Gas stations across the East End of Long Island are charging higher prices for credit card purchases. In some cases the price differential can run to as much as a dollar per gallon.
Suffolk Legislator Jay Schneiderman has filed a new bill seeking to mandate that gas stations display the elevated credit card price at least as prominently as the discounted cash price for gasoline.
The bill will come before the Government Operations, Personnel, Housing & Consumer Protection Committee meeting on July 23 at the Suffolk County Legislature
“Drivers are lured into the gas station by the large signs along the road displaying the price per gallon, only to discover that the price at the pump is significantly higher if they don’t pay cash,” said Schneiderman. “This practice is deceptive and inconveniences drivers who will either pay the additional fee or have to get back on the highway to find another more affordable station.” According to the proposed law, gasoline retailers who charge a higher price based on the method of payment, must post the higher price at least as prominently as the discounted price.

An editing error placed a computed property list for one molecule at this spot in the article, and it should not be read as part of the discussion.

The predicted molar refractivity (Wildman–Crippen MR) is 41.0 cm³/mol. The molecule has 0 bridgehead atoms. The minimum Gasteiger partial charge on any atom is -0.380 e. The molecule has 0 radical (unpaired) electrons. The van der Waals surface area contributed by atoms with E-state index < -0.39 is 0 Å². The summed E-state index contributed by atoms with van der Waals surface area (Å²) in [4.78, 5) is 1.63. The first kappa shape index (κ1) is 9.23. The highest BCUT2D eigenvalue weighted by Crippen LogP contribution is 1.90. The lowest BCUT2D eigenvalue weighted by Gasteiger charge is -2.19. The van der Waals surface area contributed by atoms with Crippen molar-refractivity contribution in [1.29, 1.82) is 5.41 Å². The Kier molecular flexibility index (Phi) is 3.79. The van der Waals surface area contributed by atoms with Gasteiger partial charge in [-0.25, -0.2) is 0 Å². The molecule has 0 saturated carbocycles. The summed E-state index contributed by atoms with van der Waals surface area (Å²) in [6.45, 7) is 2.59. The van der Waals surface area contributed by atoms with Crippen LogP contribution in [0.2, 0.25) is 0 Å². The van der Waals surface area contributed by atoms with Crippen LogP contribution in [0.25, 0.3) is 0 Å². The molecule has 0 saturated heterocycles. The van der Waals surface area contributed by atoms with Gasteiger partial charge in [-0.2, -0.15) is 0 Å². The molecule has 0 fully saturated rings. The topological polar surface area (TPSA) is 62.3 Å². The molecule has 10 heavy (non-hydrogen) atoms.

Earlier this year Schneiderman sought to require these stations to alert consumers at the point of sale by including an electronic prompt at the credit card terminal warning consumers of the additional credit card charges. Gas station owners opposed the regulation claiming it was not possible for them to change the programming of the pump terminal in this way. That legislation remains tabled at the County Legislature.
In the interim, Schneiderman looked to provide another way to easily alert customers of large price differentials. Schneiderman felt that the best way to do that was to require that the street signage reflect the actual price of gas, not just the cash discounted price. “Current gas prices are the highest we have seen in some time,” said Schneiderman. “More than ever, we need to protect consumers from additional fees that can be avoided.”